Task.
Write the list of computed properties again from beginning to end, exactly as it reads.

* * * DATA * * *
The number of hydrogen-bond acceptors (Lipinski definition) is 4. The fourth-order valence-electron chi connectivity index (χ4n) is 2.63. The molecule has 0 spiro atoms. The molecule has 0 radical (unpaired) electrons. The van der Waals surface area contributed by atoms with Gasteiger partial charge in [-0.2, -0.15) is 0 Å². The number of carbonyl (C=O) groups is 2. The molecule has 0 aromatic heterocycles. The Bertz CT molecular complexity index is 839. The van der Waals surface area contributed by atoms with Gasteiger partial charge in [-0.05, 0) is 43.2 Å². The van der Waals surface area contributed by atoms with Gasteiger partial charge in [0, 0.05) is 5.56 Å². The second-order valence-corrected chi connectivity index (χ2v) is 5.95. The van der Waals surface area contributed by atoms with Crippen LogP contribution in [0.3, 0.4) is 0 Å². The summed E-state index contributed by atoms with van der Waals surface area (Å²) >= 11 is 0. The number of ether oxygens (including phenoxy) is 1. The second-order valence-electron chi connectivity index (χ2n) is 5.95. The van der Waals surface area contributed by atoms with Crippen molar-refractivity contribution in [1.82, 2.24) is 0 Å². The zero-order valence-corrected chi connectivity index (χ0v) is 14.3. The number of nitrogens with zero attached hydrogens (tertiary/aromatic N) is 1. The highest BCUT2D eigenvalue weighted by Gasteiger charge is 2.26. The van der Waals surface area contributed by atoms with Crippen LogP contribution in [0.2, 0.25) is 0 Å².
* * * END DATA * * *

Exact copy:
The number of hydrogen-bond acceptors (Lipinski definition) is 4. The fourth-order valence-electron chi connectivity index (χ4n) is 2.63. The molecule has 0 spiro atoms. The molecule has 0 radical (unpaired) electrons. The van der Waals surface area contributed by atoms with Gasteiger partial charge in [-0.2, -0.15) is 0 Å². The number of carbonyl (C=O) groups is 2. The molecule has 0 aromatic heterocycles. The Bertz CT molecular complexity index is 839. The van der Waals surface area contributed by atoms with Gasteiger partial charge in [-0.05, 0) is 43.2 Å². The van der Waals surface area contributed by atoms with Gasteiger partial charge in [0, 0.05) is 5.56 Å². The second-order valence-corrected chi connectivity index (χ2v) is 5.95. The van der Waals surface area contributed by atoms with Crippen LogP contribution in [0.3, 0.4) is 0 Å². The summed E-state index contributed by atoms with van der Waals surface area (Å²) >= 11 is 0. The number of ether oxygens (including phenoxy) is 1. The second-order valence-electron chi connectivity index (χ2n) is 5.95. The van der Waals surface area contributed by atoms with Crippen molar-refractivity contribution in [1.82, 2.24) is 0 Å². The zero-order valence-corrected chi connectivity index (χ0v) is 14.3. The number of nitrogens with zero attached hydrogens (tertiary/aromatic N) is 1. The highest BCUT2D eigenvalue weighted by Gasteiger charge is 2.26. The van der Waals surface area contributed by atoms with Crippen LogP contribution in [0.2, 0.25) is 0 Å².